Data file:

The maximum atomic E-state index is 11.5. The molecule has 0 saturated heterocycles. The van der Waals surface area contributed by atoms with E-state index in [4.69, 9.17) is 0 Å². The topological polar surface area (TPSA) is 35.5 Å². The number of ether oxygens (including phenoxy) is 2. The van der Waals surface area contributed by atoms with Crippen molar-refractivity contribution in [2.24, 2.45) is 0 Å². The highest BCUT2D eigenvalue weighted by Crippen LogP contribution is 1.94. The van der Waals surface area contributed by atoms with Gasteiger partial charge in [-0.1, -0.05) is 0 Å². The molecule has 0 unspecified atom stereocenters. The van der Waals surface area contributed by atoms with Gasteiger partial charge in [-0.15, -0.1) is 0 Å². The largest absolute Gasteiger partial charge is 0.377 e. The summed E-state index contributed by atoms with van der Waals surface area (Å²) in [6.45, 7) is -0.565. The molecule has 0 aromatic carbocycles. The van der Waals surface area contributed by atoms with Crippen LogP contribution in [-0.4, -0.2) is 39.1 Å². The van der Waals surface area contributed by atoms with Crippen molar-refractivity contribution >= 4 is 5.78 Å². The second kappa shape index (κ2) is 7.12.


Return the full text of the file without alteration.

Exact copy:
The maximum atomic E-state index is 11.5. The molecule has 0 saturated heterocycles. The van der Waals surface area contributed by atoms with E-state index in [4.69, 9.17) is 0 Å². The topological polar surface area (TPSA) is 35.5 Å². The number of ether oxygens (including phenoxy) is 2. The van der Waals surface area contributed by atoms with Crippen molar-refractivity contribution in [2.24, 2.45) is 0 Å². The highest BCUT2D eigenvalue weighted by Crippen LogP contribution is 1.94. The van der Waals surface area contributed by atoms with Gasteiger partial charge in [-0.1, -0.05) is 0 Å². The molecule has 0 unspecified atom stereocenters. The van der Waals surface area contributed by atoms with Gasteiger partial charge in [-0.15, -0.1) is 0 Å². The largest absolute Gasteiger partial charge is 0.377 e. The summed E-state index contributed by atoms with van der Waals surface area (Å²) in [6.45, 7) is -0.565. The molecule has 0 aromatic carbocycles. The van der Waals surface area contributed by atoms with Crippen LogP contribution in [-0.4, -0.2) is 39.1 Å². The van der Waals surface area contributed by atoms with Crippen molar-refractivity contribution >= 4 is 5.78 Å². The second kappa shape index (κ2) is 7.12.